Cox’s Bazar, Bangladesh, a sleepy coastal district at the southeastern tip of Bangladesh, became home to the world’s largest refugee camp almost overnight. Since August 2017, almost 690,000 Rohingya refugees have flooded across the border to Bangladesh to escape ongoing violence in Burma’s Rakhine State.
The refugees arrived traumatized, exhausted and hungry. They had walked miles across forest terrain, barely eating for days, and then faced the dangerous river crossing that marks the border with Bangladesh. Many had witnessed the brutal murder of loved ones, only to lose others to the turbulent waters. They brought only what they could carry. Having lost their homes and livelihoods, all were in immediate and dire need of humanitarian assistance.
The sheer number of people—480,000 in the first month—and the lack of infrastructure posed a serious challenge to humanitarian responders.
Already working in Cox’s Bazar, USAID’s Food for Peace and the UN World Food Program (WFP) were the first to mobilize. Together, we sprang into action, providing the new arrivals with packets of high-energy biscuits, which have enough nutrients to serve as a temporary meal replacement. With USAID support, WFP was able to buy rice immediately from Bangladesh’s national rice reserve, but it would take time to get the rest of the food needed.
Because the rest of WFP’s food supplies wouldn’t arrive for two months, it asked international partners to help cover the shortfall.
WFP and partners worked together to determine which food items and quantities to provide new refugees to meet basic nutritional needs and ensure the widest possible coverage. This would include two-week rations of rice, vegetable oil and lentils or yellow split peas per household.
Eighteen international and local NGOs stepped up. In addition, the Bangladesh army consolidated donations of food and other items from Bangladeshi communities to help supplement the humanitarian response.
CARE International, with support from USAID, was among the first to act, shifting 120 metric tons of U.S. food commodities to Cox’s Bazar from a program in another part of Bangladesh.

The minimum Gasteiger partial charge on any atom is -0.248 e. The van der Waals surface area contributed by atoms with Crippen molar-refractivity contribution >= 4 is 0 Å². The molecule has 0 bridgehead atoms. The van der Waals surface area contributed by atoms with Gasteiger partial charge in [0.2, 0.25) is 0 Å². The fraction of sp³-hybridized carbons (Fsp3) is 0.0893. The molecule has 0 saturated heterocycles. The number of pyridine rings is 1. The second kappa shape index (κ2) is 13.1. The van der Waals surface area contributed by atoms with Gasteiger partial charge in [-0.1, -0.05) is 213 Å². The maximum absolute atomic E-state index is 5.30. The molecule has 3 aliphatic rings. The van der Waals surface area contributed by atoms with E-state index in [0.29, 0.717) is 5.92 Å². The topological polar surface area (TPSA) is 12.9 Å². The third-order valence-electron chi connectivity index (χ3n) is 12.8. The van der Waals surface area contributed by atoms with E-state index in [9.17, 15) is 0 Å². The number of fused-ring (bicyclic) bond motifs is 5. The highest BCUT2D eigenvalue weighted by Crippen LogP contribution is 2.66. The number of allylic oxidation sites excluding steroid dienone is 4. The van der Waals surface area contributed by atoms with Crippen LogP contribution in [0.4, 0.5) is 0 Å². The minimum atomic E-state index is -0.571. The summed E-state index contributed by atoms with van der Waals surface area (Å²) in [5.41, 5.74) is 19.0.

“We came to help because we had the resources,” said CARE’s ATM Zubaidur Rahman.
Another NGO, Action Against Hunger, expanded its hot meal service to assist refugees. Similar to a soup kitchen, their support helps refugees who have nowhere to cook food for themselves.
The main hot meal was a local porridge called khichuri, made of rice, lentils, spices and vegetables.
A team of 15 cooks and dozens of Rohingya volunteers prepared the khichuri. Every day up to 7,000 meals were served in the facility, and another 50,000 meals were distributed to the settlements so those unable to come to the facility could eat.
Abdul al-Amin runs the Kutupalong soup kitchen. “I’m glad that we help mothers and their children not go hungry. But it’s a lot of work.”
As was the case with many partners, it was a collaborative effort of many coming together to achieve success.
Added CARE’s ATM Zubaidur Rahman: “Separately, we couldn’t do what is needed, but together, it is possible.”
Last August, attacks by armed actors on security posts and subsequent military operations in Rakhine State, Burma, erupted into a wave of violence that U.S. Secretary of State Rex Tillerson characterized as “ethnic cleansing against the Rohingya” minority. To date, almost 690,000 Rohingya refugees have fled to Cox’s Bazar, all of them in need of food and other life-saving supplies. USAID has provided $54 million in emergency humanitarian assistance for the Rohingya response, both to people inside Burma and to Rohingya refugees in Bangladesh. Of this total, USAID’s Office of Food for Peace has provided more than $46 million in food and nutrition assistance on both sides of the border, including nearly $33 million to the UN World Food Program and UNICEF in Bangladesh and more than $13 million to WFP and UNICEF in Burma.